4. Love HIIT…surprised no one has taken it to the next level, sHIIT (Super High Intensity Interval Training, of course!) Also what I say after Im done! 🙂


  5. I personally love doing HIIT training. I like that you do not need to workout very long to get great results. It is actually my preferred way of workout out. If you want to lose weight and gain muscle do HIIT.


  6. So I read this a bit differently now, but after last night’s attempt at “widening the gap” between the sprint/recovery. I did 160 sprint & 130 recovery – so that was different than what your suggesting here. For me, that equated to going between 75% and 90+%. It was interesting because it really took about 90 seconds to get to the 90% and then I stayed there for 30 seconds. And it took me about 90 seconds to get back down to the 75%. Your guides suggest recovering to 80-85% which would take less time for sure. But in hindsight, that’s not much different than what I was doing before going between 150 & 160/165. Hmmmmm – I will keep at it. And yes, if you’re really working hard, 20 minutes is PLENTY! xoxo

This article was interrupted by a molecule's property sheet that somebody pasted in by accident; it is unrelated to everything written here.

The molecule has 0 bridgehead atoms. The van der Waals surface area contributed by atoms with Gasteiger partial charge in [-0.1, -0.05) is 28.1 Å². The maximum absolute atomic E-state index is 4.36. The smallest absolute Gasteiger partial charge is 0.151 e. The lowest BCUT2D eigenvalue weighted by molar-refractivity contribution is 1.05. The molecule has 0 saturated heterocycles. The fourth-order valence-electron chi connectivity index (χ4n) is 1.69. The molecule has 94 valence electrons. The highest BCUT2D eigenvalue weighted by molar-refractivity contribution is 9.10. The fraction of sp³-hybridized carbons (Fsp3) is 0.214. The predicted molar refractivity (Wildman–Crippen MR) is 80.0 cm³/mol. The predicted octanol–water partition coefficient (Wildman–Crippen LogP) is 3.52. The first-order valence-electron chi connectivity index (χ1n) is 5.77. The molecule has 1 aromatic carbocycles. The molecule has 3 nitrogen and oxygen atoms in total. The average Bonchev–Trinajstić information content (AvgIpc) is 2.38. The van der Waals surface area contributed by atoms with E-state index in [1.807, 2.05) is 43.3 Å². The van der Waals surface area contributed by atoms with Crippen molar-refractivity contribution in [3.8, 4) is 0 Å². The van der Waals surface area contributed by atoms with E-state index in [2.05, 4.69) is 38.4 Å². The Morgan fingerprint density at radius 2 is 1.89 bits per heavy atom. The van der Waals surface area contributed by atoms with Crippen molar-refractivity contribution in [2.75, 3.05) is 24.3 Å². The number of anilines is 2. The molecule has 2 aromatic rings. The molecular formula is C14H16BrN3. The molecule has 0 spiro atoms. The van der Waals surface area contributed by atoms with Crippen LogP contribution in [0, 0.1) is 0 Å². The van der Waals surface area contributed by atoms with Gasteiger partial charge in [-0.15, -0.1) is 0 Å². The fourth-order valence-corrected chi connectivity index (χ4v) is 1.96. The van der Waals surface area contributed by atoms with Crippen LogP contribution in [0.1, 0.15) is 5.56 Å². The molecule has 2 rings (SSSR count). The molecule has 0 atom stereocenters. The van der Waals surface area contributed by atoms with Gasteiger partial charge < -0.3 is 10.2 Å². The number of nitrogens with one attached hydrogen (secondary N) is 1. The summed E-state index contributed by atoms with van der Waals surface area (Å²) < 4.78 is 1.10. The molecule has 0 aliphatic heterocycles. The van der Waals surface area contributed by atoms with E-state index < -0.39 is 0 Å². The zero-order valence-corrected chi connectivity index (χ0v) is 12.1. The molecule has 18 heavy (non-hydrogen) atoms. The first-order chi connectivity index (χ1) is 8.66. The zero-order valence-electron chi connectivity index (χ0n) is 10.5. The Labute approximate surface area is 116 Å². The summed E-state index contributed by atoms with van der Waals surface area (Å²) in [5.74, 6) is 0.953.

• OK – reviewing my spreadsheet…. I will make one more adjustment – varying between 160+ and 140 – (90+% & 80%) – it will be interesting to see how “long” it takes me to “reach” the high & low point 🙂


    • Thanks for pointing that out Kris! I have edited this to make it a simpler example and one that is less advanced. I see now that it should apply to people who are new to HIIT more :).


      • Interesting changes – it allows for the time to “raise” which was interesting to me how long it took me (90 sec) to raise my HR by 30 beats. But that’s just me – I’m not a sprinter – I have always been cautious and eased into higher HR. This actually allows for that more. This has been an interesting conversation. I always that I was doing HIIT cuz I was always intervalling between different heart rates. I’m resisting the temptation to try it again today 🙂


Leave a Reply

Fill in your details below or click an icon to log in: Logo

You are commenting using your account. Log Out /  Change )

Google photo

You are commenting using your Google account. Log Out /  Change )

Twitter picture

You are commenting using your Twitter account. Log Out /  Change )

Facebook photo

You are commenting using your Facebook account. Log Out /  Change )

Connecting to %s